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'A Suitable Boy' finally finds its perfect match: Mira Nair
The filmmaker Mira Nair in New York, Nov. 18, 2020. The filmmaker’s acclaimed and controversial adaptation of “A Suitable Boy,” the BBC’s first prime-time drama with an almost entirely Indian cast, comes to American TV. Vincent Tullo/The New York Times.

by Bilal Qureshi



NEW YORK (NYT NEWS SERVICE).- When “A Suitable Boy” was published in 1993, the 1,349-page tome about post-independence India, written by Vikram Seth, became one of the longest English-language novels in print. Superlative reviews around the world ensured its place in the door-stopping canon of modern literary classics.

For many devoted readers, the book, set in the 1950s and featuring multiple interreligious friendships and relationships, has endured because of its myriad relatable family dramas and also for being a kind of guide to what it means to be a secular, independent citizen.

Now, after several stalled attempts, the beloved novel has been adapted into a lavish new six-part series, directed by Oscar-nominated filmmaker Mira Nair (“Salaam Bombay!,” “Monsoon Wedding”). When it debuted on BBC One in July, it was lauded in Britain as the network’s first prime-time drama filmed on location in India with an almost entirely Indian cast. In India, the reaction was more complicated: Members of the ruling Hindu nationalist party have called for a boycott over its depictions of interfaith romance, and police opened an investigation into Netflix, which distributes the show there.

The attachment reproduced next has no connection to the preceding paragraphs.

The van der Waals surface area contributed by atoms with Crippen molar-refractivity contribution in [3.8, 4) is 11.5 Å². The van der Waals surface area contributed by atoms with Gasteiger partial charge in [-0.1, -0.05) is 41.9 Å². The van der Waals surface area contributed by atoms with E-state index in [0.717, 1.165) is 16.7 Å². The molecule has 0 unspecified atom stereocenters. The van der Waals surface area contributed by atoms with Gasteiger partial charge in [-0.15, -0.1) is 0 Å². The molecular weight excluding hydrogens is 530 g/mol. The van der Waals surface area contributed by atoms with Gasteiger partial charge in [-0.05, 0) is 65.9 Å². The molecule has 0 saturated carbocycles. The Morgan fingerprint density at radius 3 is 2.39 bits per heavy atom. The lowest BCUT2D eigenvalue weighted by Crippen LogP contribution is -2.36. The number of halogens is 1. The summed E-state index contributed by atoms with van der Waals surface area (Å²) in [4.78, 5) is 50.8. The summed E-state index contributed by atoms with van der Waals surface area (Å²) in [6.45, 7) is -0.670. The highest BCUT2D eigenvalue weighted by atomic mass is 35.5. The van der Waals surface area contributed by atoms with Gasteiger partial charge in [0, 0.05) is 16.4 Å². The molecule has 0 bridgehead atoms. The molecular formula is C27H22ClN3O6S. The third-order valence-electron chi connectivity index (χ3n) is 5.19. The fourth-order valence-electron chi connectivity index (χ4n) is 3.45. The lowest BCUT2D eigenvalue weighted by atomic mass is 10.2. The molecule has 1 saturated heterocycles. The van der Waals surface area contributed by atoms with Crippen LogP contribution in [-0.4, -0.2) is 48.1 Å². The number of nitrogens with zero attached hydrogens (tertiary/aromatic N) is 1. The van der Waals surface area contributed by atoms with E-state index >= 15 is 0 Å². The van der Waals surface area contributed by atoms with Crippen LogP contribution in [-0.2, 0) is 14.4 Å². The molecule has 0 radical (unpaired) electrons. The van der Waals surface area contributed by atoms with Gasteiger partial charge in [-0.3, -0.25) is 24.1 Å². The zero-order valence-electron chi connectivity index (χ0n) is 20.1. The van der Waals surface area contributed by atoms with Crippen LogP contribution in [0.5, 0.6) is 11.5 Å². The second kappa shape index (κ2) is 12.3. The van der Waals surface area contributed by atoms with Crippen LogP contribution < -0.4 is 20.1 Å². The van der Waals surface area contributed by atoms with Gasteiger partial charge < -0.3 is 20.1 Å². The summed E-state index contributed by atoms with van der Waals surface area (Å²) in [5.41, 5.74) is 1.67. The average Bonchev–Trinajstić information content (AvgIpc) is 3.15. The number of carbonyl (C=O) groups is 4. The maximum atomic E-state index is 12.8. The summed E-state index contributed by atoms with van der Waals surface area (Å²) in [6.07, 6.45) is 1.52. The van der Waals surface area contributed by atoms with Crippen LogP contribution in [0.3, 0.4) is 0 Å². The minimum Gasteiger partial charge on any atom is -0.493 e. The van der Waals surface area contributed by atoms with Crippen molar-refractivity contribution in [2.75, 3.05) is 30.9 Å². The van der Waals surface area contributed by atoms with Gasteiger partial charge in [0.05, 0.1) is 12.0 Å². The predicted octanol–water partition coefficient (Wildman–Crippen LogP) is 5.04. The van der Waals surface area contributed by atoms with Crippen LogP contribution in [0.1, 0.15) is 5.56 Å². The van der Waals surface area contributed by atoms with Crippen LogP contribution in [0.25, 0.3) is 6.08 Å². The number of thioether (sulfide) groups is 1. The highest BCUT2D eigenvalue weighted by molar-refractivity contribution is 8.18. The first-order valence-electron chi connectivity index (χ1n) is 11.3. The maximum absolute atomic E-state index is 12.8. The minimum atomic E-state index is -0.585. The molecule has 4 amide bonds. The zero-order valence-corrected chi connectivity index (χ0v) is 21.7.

In the United States, where “A Suitable Boy” debuted Monday on streaming service Acorn TV, the series arrives a bit more quietly, but boycott-free.